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‘Workers’ watchdog’ to tackle slavery and minimum wage enforcement

Image: Dreamstime/Hanohiki

The government is to create a new “workers’ watchdog” to tackle modern slavery, protect agency workers and enforce the minimum wage.

The Department for Business, Energy and Industrial Strategy (BEIS) said that the new body would bring responsibility for the three different areas, currently spread across three different bodies – the Gangmasters and Labour Abuse Authority, the Employment Agency Standards Inspectorate and HMRC’s National Minimum Wage Enforcement – under one roof to create a new authority.

According to the International Labour Organisation (ILO), construction is second only to domestic work in terms of the risk it presents for forced labour, with 18% of all forced labour victims working in construction.

The new watchdog will also provide a single port of call for workers which the government said would make it easier for workers to know their rights and blow the whistle on bad behaviour.

The body will provide guidance on companies’ obligations to staff and BEIS pledged an increase in enforcement.

In addition to existing powers of the three agencies, the new body will also have the ability to ensure vulnerable workers get the holiday pay and statutory sick pay they are entitled to without having to go through an employment tribunal process.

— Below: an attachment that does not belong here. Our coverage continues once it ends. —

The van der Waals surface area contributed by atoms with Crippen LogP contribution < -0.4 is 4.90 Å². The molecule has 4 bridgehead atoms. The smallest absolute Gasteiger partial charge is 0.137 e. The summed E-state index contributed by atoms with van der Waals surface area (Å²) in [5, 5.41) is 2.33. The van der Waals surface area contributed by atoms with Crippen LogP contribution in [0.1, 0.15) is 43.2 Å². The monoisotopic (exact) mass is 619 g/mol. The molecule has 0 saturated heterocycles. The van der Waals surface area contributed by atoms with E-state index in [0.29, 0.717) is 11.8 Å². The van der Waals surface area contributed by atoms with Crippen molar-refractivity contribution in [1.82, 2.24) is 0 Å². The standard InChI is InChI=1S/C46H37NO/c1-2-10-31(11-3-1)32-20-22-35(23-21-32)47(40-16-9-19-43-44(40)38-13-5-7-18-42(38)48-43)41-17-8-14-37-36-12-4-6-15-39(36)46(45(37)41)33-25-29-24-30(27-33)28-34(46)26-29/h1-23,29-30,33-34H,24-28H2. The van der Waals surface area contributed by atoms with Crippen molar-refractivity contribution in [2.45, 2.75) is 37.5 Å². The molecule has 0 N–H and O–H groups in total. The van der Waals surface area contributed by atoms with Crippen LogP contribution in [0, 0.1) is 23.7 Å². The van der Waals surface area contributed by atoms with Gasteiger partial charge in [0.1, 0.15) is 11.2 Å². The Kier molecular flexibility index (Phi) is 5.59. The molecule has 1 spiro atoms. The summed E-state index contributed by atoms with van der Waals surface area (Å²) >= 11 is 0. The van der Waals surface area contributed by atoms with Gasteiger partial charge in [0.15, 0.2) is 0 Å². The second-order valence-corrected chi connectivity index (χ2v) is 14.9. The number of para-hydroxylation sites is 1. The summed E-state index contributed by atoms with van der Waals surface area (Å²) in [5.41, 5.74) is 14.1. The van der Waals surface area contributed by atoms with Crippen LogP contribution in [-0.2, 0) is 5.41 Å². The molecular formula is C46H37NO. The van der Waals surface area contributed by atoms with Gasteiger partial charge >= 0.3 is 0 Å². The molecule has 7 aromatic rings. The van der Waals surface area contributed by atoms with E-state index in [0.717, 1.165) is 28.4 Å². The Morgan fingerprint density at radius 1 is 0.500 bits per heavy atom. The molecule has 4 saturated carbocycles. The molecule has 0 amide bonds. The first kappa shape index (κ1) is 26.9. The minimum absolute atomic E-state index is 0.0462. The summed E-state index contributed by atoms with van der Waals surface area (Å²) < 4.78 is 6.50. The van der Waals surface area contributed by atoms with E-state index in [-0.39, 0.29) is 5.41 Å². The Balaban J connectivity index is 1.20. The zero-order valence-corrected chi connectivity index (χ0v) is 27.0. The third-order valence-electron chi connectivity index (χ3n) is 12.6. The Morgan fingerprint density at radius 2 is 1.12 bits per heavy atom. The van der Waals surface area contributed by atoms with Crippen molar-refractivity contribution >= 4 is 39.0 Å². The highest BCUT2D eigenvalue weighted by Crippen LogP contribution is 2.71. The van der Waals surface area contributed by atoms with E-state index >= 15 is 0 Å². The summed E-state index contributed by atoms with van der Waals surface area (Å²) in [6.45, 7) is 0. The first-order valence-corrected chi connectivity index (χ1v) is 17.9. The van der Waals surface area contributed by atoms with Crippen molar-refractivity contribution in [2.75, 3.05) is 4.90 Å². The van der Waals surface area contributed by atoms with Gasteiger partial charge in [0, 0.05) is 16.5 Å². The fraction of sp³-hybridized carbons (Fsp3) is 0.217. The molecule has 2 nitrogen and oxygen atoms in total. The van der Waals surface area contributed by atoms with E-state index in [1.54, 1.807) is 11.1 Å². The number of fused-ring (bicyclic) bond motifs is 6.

The plans, confirmed in a consultation response to be published today (8 June). BEIS said the new enforcement body will be established through primary legislation “when parliamentary time allows”.

Business minister Paul Scully said: “The vast majority of businesses want to do right by their staff, but there are a minority who seem to think the law doesn’t apply to them. Exploitative practices like modern slavery have no place in society.

“This new workers’ watchdog will help us crack down on any abuses of workers’ rights and take action against companies that turn a blind eye to abuses in their supply chains, while providing a one-stop shop for employees and businesses wanting to understand their rights and obligations.”

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